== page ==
New Coca-Cola Ads Mention Obesity, But Still Insist Coca-Cola Has 'Happy' Calories

Illustration for article titled New Coca-Cola Ads Mention Obesity, But Still Insist Coca-Cola Has 'Happy' Calories

Coca-Cola is the world's number one beverage company, and known for ad campaigns that equate soft drinks with joy. From "Have a Coke and a Smile" to "open happiness" and the Happiness Machine, Coca-Cola has always focused on positivity. But in new commercials hitting the air starting today, the brand will do something it has never done before: Address obesity.


As CBS News reports:

Diana Garza Ciarlante, a spokeswoman for Coca-Cola Co., said the new ads aren't a reaction to any negative public sentiment but that the company felt it needed to address "the issue of the times" and be part of the discussion on obesity.

"We have not done a good enough job in telling our story and being consistent in telling our story," she said, noting the company had to be careful in its messaging to remain consistent with its brand voice and avoid sounding "preachy."

What "story" is being told, exactly? Well, Coca-Cola wants you to know that Coca-Cola has been offering more and more low-calorie options over the years: Diet Coke, Coke Zero, and, um, Dasani water. (Which, as you know, is tap water.) But Coca-Cola also wants to remind you that "weight gain is the result of consuming too many calories of any kind — not just soda."
According to Candice Choi, writing for the AP:

In the ad, a narrator notes that obesity is an issue that "concerns all of us" but that people can make a difference when they "come together."

Wait, what? Are you saying just hanging out in a group makes you lose weight?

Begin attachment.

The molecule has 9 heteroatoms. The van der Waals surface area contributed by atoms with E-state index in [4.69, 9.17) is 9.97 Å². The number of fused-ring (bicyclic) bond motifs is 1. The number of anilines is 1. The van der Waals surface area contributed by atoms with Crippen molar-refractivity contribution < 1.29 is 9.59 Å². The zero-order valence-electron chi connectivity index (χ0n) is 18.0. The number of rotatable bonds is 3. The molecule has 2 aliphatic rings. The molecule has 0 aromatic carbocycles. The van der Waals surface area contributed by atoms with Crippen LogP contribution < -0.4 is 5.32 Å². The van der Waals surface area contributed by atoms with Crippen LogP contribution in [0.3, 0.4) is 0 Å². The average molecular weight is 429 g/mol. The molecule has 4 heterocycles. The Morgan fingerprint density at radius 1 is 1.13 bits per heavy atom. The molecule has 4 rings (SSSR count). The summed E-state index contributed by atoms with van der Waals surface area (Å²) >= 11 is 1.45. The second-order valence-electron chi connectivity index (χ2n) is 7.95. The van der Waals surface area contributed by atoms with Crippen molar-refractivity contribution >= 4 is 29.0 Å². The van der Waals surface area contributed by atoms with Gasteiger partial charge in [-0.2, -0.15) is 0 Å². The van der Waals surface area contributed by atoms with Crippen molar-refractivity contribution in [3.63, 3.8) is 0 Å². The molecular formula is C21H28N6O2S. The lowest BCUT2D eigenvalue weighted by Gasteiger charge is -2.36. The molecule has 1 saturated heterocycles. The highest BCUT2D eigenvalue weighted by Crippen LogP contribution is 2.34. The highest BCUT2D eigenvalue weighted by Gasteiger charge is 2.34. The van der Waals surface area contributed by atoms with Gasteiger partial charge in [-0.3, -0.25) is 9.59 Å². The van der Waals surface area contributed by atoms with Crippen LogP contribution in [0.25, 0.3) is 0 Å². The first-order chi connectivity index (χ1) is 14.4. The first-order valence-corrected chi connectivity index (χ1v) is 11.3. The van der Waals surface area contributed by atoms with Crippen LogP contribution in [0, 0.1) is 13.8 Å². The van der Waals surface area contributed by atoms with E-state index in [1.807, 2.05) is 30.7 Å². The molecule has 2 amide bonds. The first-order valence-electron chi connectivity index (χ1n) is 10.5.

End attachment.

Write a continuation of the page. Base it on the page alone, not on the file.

Another ad, which will run later this week during "American Idol" and before the Super Bowl, is much more reminiscent of catchy, upbeat advertising people have come to expect from Coca-Cola. It features a montage of activities that add up to burning off the "140 happy calories" in a can of Coke: walking a dog, dancing, sharing a laugh with friends and doing a victory dance after bowling a strike.


Ohhhhhh… so Coke is made of happy calories. Not angry, depressed or sad calories. Got it.

Of course, Coca-Cola is a business, so more than anything, Coca-Cola wants to make sure that while you are concerned about obesity, you are still drinking Coca-Cola products. Choi notes that "In North America, all the growth in its soda business over the past 15 years has come from low- and no-calorie drinks, such as Coke Zero. Diet sodas now account for nearly a third of its sales in the U.S. and Canada." That said, the amount of soda Americans are drinking has been on a steady decline since 1998. (Even though it seems like fast-food and movie theater cups get larger and larger.)


Right here in New York City, March 2013 will bring a ban on drinks in containers larger than 16 ounces, with no talk of happy or sad calories. But when it comes to Coca-Cola, the question is whether acknowledging obesity while pushing happy calories will make a difference in sales. Don't people who are counting calories already know that soda is empty calories? Aren't people who love Coca-Cola aware that it's full of sugar? Isn't that why they like it?

Coca-Cola ads to address obesity epidemic [CBS News]
Coca-Cola to Address Obesity for First Time in Ads [Time]


Molly with the Mediocre Hair

I was at a movie this weekend and noticed that the concession menu listed the calories in each item. A large pop was up to 1,080 calories. ONE THOUSAND EIGHTY. That's a lot of happiness.